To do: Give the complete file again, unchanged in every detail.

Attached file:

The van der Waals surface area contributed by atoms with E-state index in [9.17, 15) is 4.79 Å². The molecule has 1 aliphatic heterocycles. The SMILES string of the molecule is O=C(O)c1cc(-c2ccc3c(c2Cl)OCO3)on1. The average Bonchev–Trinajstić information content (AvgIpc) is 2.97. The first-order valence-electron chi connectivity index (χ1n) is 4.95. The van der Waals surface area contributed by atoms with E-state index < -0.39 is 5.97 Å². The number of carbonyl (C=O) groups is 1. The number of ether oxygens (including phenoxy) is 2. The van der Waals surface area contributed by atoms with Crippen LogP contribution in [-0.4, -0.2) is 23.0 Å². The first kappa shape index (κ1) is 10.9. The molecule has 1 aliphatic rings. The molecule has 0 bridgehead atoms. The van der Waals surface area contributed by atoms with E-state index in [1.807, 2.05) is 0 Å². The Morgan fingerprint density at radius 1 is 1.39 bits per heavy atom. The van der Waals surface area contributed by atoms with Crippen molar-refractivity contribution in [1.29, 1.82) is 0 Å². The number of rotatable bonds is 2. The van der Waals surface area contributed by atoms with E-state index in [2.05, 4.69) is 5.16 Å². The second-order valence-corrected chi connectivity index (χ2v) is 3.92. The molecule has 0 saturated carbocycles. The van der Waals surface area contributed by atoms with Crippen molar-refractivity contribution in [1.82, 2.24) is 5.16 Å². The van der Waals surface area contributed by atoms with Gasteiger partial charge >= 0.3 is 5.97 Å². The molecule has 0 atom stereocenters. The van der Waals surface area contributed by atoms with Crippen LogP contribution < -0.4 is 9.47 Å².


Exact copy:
The van der Waals surface area contributed by atoms with E-state index in [9.17, 15) is 4.79 Å². The molecule has 1 aliphatic heterocycles. The SMILES string of the molecule is O=C(O)c1cc(-c2ccc3c(c2Cl)OCO3)on1. The average Bonchev–Trinajstić information content (AvgIpc) is 2.97. The first-order valence-electron chi connectivity index (χ1n) is 4.95. The van der Waals surface area contributed by atoms with E-state index < -0.39 is 5.97 Å². The number of carbonyl (C=O) groups is 1. The number of ether oxygens (including phenoxy) is 2. The van der Waals surface area contributed by atoms with Crippen LogP contribution in [-0.4, -0.2) is 23.0 Å². The first kappa shape index (κ1) is 10.9. The molecule has 1 aliphatic rings. The molecule has 0 bridgehead atoms. The van der Waals surface area contributed by atoms with E-state index in [1.807, 2.05) is 0 Å². The Morgan fingerprint density at radius 1 is 1.39 bits per heavy atom. The van der Waals surface area contributed by atoms with Crippen molar-refractivity contribution in [1.29, 1.82) is 0 Å². The number of rotatable bonds is 2. The van der Waals surface area contributed by atoms with E-state index in [2.05, 4.69) is 5.16 Å². The second-order valence-corrected chi connectivity index (χ2v) is 3.92. The molecule has 0 saturated carbocycles. The van der Waals surface area contributed by atoms with Crippen molar-refractivity contribution in [1.82, 2.24) is 5.16 Å². The van der Waals surface area contributed by atoms with Gasteiger partial charge >= 0.3 is 5.97 Å². The molecule has 0 atom stereocenters. The van der Waals surface area contributed by atoms with Crippen LogP contribution < -0.4 is 9.47 Å².